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Some men are at least trying to be that unifying figure. And by the way, they are all men. At CPAC on Saturday, there will be a presidential straw poll featuring some of the people who may run for president in 2016.
NPR's Mara Liasson reports on the possible GOP field.
MARA LIASSON, BYLINE: Yes, it's four years away, but that hasn't stopped Republican hopefuls from testing the waters. There are already polls, for whatever they're worth, of potential GOP candidates. One name that's usually at the top of the list, says political analyst Stu Rothenberg, is the CPAC reject Chris Christie.
STU ROTHENBERG: Christie has gotten wonderful general-election ink over the last six months - somebody who's a straight-talker, not the photogenic, artificial, phony politician. And he's benefited in his overall profile from a positive relationship with the president and his willingness to take on his own party.
LIASSON: Having said that, Rothenberg adds, those are exactly the attributes that will hurt Christie with Republican primary voters if he seeks the nomination.
Christie is asked about running all the time. And he's adopted a: what are you nuts? response.
GOVERNOR CHRIS CHRISTIE: I think anybody who tries to plan in politics that far in advance is crazy.
ROTHENBERG: Bobby Jindal takes the same approach.
GOVERNOR BOBBY JINDAL: Anybody on the Republican side even thinking or talking about running for president in 2016, I've said, needs to get their head examined.
LIASSON: Jindal is the Indian-American governor of Louisiana - he's widely considered to be mulling a run and he's joked about the unlikely chance that a skinny, brown guy with a funny name could become president.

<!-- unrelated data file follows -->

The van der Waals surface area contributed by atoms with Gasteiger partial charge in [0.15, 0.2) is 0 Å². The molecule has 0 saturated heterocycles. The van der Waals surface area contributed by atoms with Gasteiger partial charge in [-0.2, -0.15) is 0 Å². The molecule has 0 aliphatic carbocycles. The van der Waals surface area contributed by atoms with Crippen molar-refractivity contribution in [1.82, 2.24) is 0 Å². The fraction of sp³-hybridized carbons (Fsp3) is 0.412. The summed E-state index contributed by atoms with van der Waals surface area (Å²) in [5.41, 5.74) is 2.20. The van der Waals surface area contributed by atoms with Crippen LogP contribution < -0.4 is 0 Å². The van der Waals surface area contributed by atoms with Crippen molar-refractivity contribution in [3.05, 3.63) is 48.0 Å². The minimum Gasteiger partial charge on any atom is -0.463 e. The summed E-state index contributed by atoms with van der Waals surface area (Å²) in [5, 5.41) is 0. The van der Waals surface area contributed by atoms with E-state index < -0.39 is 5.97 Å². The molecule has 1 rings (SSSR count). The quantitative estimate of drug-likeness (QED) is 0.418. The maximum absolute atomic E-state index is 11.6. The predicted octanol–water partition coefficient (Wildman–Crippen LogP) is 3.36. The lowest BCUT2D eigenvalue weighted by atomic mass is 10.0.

But not every Republican thinking about 2016 is so coy. Kentucky Senator Rand Paul is the libertarian Republican who shot to prominence last week with an old-fashioned, 13-hour live filibuster against the administration's killer drone program.
SENATOR RAND PAUL: In order to grow and win national elections again, we're going to have to have somebody a little bit different than we've had in the past, someone who has a little bit more of a libertarian Republican approach.
LIASSON: Stu Rothenberg says Paul has established himself as a force to contend with inside the GOP.
ROTHENBERG: I think Rand Paul is the leader of the Tea Party wing of the party, because he can get people to vote; he can also get them to turn out in caucuses.
LIASSON: There is one Republican who many in the party talk about as the adult in the room, the natural front-runner if he were to get in the race - and that is former Florida Governor Jeb Bush, son and brother of former presidents Bush. He will give the dinner address Friday at CPAC, and he was on every Sunday talk show last weekend promoting his new book on immigration. Bush stuck to this standard formula when asked about his plans.
JEB BUSH: Well, I'm not saying yes. I'm just not saying no.
LIASSON: Bush has a ready financial base in his home state, and Florida is the single most important swing state for Republicans. He has impeccable conservative credentials, and he speaks fluent Spanish. Yet one potential rival, Wisconsin Governor Scott Walker, notes what could be Jeb Bush's biggest obstacle - the political baggage of his last name.
GOVERNOR SCOTT WALKER: If you took your finger and covered his last name and just talked about Jeb, there'd be a lot of us who would've been talking about him running for president going forward.
LIASSON: Then there's Florida Senator Marco Rubio - a protege of Jeb Bush who Time magazine recently put on its cover with the headline: "The Republican Savior." But it's hard to see how Rubio runs if Jeb Bush decides to get in.
Some faces from 2012 are likely to return - such as Texas Governor Rick Perry and House budget chair Paul Ryan. Then there's Rick Santorum, the Republican runner-up in 2012. There's also Virginia Governor Bob McDonnell, who was also not invited to speak at CPAC - and right now he is the only potential candidate with an attack ad running against him in Iowa already.
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LIASSON: 2016 is an open race, with no incumbent running and no Republican in the White House to defend, so it may be the best time since 2000 for a new face of the party to emerge - and the best there will be until after 2020. That's why a whole generation of Republican candidates can be expected to try their luck this time around.
Mara Liasson, NPR News, the White House.
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